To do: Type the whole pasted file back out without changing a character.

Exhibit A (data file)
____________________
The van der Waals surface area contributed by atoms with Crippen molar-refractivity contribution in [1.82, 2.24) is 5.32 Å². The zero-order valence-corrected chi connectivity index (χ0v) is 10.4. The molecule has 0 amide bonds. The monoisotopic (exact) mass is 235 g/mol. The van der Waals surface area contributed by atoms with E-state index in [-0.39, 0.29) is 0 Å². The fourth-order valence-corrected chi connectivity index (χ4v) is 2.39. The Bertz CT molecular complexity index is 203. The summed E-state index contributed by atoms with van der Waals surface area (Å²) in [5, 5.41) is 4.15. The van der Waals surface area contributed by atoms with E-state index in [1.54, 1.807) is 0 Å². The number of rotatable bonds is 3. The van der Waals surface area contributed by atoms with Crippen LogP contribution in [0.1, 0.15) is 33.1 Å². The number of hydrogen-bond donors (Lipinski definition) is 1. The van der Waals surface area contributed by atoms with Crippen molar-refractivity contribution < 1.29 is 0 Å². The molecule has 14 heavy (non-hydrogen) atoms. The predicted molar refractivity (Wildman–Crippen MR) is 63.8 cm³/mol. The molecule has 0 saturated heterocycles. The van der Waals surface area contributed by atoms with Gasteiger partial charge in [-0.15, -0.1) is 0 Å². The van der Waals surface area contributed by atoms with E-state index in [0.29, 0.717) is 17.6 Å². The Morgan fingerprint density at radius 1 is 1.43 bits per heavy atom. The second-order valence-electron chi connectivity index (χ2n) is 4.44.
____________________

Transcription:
The van der Waals surface area contributed by atoms with Crippen molar-refractivity contribution in [1.82, 2.24) is 5.32 Å². The zero-order valence-corrected chi connectivity index (χ0v) is 10.4. The molecule has 0 amide bonds. The monoisotopic (exact) mass is 235 g/mol. The van der Waals surface area contributed by atoms with E-state index in [-0.39, 0.29) is 0 Å². The fourth-order valence-corrected chi connectivity index (χ4v) is 2.39. The Bertz CT molecular complexity index is 203. The summed E-state index contributed by atoms with van der Waals surface area (Å²) in [5, 5.41) is 4.15. The van der Waals surface area contributed by atoms with E-state index in [1.54, 1.807) is 0 Å². The number of rotatable bonds is 3. The van der Waals surface area contributed by atoms with Crippen LogP contribution in [0.1, 0.15) is 33.1 Å². The number of hydrogen-bond donors (Lipinski definition) is 1. The van der Waals surface area contributed by atoms with Crippen molar-refractivity contribution < 1.29 is 0 Å². The molecule has 14 heavy (non-hydrogen) atoms. The predicted molar refractivity (Wildman–Crippen MR) is 63.8 cm³/mol. The molecule has 0 saturated heterocycles. The van der Waals surface area contributed by atoms with Gasteiger partial charge in [-0.15, -0.1) is 0 Å². The van der Waals surface area contributed by atoms with E-state index in [0.29, 0.717) is 17.6 Å². The Morgan fingerprint density at radius 1 is 1.43 bits per heavy atom. The second-order valence-electron chi connectivity index (χ2n) is 4.44.